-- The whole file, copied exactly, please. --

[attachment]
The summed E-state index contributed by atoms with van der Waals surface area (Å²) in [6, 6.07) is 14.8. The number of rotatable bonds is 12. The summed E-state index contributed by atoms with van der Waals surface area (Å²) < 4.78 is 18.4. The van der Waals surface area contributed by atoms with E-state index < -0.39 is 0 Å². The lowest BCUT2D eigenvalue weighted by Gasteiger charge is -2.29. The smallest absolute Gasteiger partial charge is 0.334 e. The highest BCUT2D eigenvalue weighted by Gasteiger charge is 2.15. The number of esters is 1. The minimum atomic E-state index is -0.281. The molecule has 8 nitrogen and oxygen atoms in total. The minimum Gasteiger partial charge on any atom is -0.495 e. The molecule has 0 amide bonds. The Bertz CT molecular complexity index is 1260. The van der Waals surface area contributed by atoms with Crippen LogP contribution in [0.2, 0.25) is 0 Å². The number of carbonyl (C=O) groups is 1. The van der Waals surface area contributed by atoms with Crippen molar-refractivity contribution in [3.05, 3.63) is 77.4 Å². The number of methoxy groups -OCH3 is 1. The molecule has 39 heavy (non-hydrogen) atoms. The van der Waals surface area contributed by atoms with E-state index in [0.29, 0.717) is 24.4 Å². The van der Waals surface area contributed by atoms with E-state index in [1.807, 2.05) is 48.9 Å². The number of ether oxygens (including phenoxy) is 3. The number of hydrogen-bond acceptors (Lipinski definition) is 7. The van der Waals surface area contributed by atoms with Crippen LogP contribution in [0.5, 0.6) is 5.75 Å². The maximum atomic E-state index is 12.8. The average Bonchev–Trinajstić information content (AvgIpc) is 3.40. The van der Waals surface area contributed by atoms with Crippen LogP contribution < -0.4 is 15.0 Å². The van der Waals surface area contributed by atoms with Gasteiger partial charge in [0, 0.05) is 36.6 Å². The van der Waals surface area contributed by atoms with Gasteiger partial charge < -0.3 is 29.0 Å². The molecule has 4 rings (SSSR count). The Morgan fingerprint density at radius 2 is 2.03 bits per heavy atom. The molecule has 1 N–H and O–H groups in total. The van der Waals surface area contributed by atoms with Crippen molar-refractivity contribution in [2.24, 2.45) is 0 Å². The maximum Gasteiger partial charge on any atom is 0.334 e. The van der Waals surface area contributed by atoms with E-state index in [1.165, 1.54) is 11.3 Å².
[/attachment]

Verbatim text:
The summed E-state index contributed by atoms with van der Waals surface area (Å²) in [6, 6.07) is 14.8. The number of rotatable bonds is 12. The summed E-state index contributed by atoms with van der Waals surface area (Å²) < 4.78 is 18.4. The van der Waals surface area contributed by atoms with E-state index < -0.39 is 0 Å². The lowest BCUT2D eigenvalue weighted by Gasteiger charge is -2.29. The smallest absolute Gasteiger partial charge is 0.334 e. The highest BCUT2D eigenvalue weighted by Gasteiger charge is 2.15. The number of esters is 1. The minimum atomic E-state index is -0.281. The molecule has 8 nitrogen and oxygen atoms in total. The minimum Gasteiger partial charge on any atom is -0.495 e. The molecule has 0 amide bonds. The Bertz CT molecular complexity index is 1260. The van der Waals surface area contributed by atoms with Crippen LogP contribution in [0.2, 0.25) is 0 Å². The number of carbonyl (C=O) groups is 1. The van der Waals surface area contributed by atoms with Crippen molar-refractivity contribution in [3.05, 3.63) is 77.4 Å². The number of methoxy groups -OCH3 is 1. The molecule has 39 heavy (non-hydrogen) atoms. The van der Waals surface area contributed by atoms with E-state index in [0.29, 0.717) is 24.4 Å². The van der Waals surface area contributed by atoms with E-state index in [1.807, 2.05) is 48.9 Å². The number of ether oxygens (including phenoxy) is 3. The number of hydrogen-bond acceptors (Lipinski definition) is 7. The van der Waals surface area contributed by atoms with Crippen LogP contribution in [0.5, 0.6) is 5.75 Å². The maximum atomic E-state index is 12.8. The average Bonchev–Trinajstić information content (AvgIpc) is 3.40. The van der Waals surface area contributed by atoms with Crippen LogP contribution < -0.4 is 15.0 Å². The van der Waals surface area contributed by atoms with Gasteiger partial charge in [0, 0.05) is 36.6 Å². The van der Waals surface area contributed by atoms with Gasteiger partial charge < -0.3 is 29.0 Å². The molecule has 4 rings (SSSR count). The Morgan fingerprint density at radius 2 is 2.03 bits per heavy atom. The molecule has 1 N–H and O–H groups in total. The van der Waals surface area contributed by atoms with Crippen molar-refractivity contribution in [2.24, 2.45) is 0 Å². The maximum Gasteiger partial charge on any atom is 0.334 e. The van der Waals surface area contributed by atoms with E-state index in [1.165, 1.54) is 11.3 Å².